High Pressure Water Deburring

Friendly both to parts and the environment, this process is gaining momentum in the gear-manufacturing industry as its many benefits are discovered.

Increasingly, gear manufacturers and others are expected to deliver burr-free clean parts to the point of use. To meet this challenge, part manufacturers are turning to new technologies. Traditional mechanical and abrasive deburring methods include hand and/or robotic mechanical deburring with deburring tools and rotary brushes or vibratory finishing. Abrasive Flow Machining (AFM), Thermal Energy Method (TEM) and, to a lesser extent, Electro-Chemical Machining (ECM) deburring methods are well known to industry. More recently, High Pressure Water Deburring (HPW) has gained wider acceptance in the automotive industry and elsewhere as a particularly environmental and part friendly technology for removing contaminates, burrs, chips and, at the same time, cleaning the part. Figure 1
* High Pressure Water Jet Deburring (HPD) should not be confused with High Pressure Water Jet Machining. The latter employs higher operating pressures 60,000 psi (414 MPa) and higher and often relies on a garnet material to aid in machining. In contrast, HPWD operating pressures are typically in the range between 5000 and  7500 psi (34-52MPa) but can be as high as 15,000psi (103 MPa). The waterjet deburring medium is a water-based solution that contains a water conditioner that adds lubricity and prevents rust. High-pressure washing systems operate at lower pressures (under 3000psi or 2.1 MPa), and will clean a part, but will not deburr the part. Customer part requirements for cleanliness of residual debris of 3 milligram or less are becoming commonplace. For these applications, low-pressure washing is insufficient, and high-pressure water deburring is becoming the preferred technology.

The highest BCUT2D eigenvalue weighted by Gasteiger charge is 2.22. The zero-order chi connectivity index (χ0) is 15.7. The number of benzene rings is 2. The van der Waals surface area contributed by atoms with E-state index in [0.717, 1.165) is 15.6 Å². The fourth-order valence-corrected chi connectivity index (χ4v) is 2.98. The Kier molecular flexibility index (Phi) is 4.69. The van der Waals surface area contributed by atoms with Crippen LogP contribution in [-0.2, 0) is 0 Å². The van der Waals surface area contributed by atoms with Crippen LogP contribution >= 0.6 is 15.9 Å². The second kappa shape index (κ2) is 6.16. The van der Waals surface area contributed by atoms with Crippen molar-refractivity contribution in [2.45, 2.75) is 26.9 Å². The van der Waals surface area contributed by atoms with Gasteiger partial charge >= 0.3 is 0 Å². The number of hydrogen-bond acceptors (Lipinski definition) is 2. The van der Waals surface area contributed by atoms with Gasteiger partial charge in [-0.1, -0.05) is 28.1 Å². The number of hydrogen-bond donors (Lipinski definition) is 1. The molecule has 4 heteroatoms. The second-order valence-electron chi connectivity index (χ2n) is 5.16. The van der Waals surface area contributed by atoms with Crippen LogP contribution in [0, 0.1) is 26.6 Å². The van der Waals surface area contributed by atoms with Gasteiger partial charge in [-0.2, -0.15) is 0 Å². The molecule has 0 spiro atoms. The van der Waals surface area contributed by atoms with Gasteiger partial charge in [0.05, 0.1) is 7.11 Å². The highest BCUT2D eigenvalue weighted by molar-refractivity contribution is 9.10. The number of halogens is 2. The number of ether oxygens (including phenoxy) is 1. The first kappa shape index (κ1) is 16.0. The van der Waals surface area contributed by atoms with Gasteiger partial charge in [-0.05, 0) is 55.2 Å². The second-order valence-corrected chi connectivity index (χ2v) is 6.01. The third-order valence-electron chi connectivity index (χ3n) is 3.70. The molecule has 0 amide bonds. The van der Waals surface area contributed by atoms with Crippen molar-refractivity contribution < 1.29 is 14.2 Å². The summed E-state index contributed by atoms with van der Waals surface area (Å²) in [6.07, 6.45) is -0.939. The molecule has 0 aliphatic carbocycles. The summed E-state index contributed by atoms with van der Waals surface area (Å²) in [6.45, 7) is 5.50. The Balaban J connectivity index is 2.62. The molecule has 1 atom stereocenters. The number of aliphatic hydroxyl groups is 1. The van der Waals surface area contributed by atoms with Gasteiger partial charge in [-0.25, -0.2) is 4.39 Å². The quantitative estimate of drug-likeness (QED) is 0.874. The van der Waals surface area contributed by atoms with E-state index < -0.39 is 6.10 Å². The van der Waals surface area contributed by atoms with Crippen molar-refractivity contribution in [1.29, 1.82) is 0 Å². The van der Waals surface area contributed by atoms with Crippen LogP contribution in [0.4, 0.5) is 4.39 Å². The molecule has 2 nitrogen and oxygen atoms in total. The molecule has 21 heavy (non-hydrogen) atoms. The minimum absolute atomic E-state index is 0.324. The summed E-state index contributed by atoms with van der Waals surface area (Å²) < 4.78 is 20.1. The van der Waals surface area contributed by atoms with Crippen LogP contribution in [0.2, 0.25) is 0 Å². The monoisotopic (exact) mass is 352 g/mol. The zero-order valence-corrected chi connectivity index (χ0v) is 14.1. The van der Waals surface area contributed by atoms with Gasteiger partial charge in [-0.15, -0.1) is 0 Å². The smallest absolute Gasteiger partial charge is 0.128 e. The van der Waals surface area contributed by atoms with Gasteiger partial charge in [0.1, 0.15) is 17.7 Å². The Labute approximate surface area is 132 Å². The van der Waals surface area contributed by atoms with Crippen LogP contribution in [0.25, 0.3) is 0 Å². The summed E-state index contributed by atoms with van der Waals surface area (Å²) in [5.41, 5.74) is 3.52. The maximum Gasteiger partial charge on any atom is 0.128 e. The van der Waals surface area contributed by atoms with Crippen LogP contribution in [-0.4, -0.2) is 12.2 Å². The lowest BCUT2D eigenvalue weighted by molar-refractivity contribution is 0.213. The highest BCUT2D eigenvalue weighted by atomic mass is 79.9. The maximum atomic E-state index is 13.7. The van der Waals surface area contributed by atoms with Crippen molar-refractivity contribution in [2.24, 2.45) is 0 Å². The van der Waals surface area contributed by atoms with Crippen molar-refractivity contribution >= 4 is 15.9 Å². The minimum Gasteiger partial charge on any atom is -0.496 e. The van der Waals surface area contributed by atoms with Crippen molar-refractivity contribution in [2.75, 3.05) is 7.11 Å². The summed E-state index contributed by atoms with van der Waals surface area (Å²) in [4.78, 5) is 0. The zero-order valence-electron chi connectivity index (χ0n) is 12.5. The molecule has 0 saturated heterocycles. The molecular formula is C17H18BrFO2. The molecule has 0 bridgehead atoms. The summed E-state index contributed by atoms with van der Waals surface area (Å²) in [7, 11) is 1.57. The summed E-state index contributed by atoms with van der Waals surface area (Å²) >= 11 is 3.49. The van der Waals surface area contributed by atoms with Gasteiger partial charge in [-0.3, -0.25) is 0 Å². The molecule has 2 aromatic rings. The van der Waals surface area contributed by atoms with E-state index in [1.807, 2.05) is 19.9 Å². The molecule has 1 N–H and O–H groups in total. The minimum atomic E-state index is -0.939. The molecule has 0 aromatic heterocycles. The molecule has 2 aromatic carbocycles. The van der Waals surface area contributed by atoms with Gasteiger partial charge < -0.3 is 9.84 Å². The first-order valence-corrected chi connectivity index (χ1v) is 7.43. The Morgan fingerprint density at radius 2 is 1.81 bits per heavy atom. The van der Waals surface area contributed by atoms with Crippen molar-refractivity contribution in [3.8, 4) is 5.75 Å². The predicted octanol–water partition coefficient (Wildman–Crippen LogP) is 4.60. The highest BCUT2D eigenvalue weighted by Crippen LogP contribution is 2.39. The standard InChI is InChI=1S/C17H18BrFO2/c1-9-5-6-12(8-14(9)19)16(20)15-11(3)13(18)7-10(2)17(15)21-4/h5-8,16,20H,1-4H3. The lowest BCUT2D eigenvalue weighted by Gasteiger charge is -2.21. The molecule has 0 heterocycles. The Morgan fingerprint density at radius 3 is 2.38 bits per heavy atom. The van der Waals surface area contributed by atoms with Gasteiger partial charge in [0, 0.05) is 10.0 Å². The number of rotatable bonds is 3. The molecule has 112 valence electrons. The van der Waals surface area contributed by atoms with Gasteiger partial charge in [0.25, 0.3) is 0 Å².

High Pressure Water deburring has a number of advantages over other processes, first and foremost being that the part is totally clean and residue-free after deburring. With CNC HPWD a high pressure water jet typically between 5,000 and 10,000 psi is directed along edges and specific part features to selectively deburr surfaces*. Parts are feature-specific deburred and cleaned at the same time. Conditioned water—water with a rust inhibitor—is the typical deburring media.
The basic operating principle of HPWD relies on the impact force of a high velocity water jet exiting from a small diameter orifice to knock away chips, debris, and burrs from the surface. The process does not compromise the basic part features. It removes material that is an unintended consequence of the machining process. The HPW will remove material that is not solidly attached to the surface. The burr, in a sense, is qualified. Loosely attached burrs will come off and firmly attached burrs that cannot be removed with 10,000 psi do not. Feather edge burrs, often only visible through a microscope, are removed. In general, HPD does not chamfer edges; in softer materials such as aluminum, edges are dulled. For harder materials, edges stay sharp. Figure 2
The most suitable materials for HPWD are soft metals such as aluminum, cast iron, and materials of lower tensile strength. Harder materials require higher pressures, and softer materials lower pressure. The time it takes to deburr a part is a function of the type of machine, the power of the machine’s pump, the sophistication of the nozzle tooling and, most importantly, the number of features that need to be deburred. Pump sizing is a function of the size and number of orifices that are designed into a nozzle or the manifold. The greater the flow rate for a given pressure, the larger the pump power rating. Typically, it will take five-10 seconds per part feature and total cycle times between 30-60 seconds can be expected.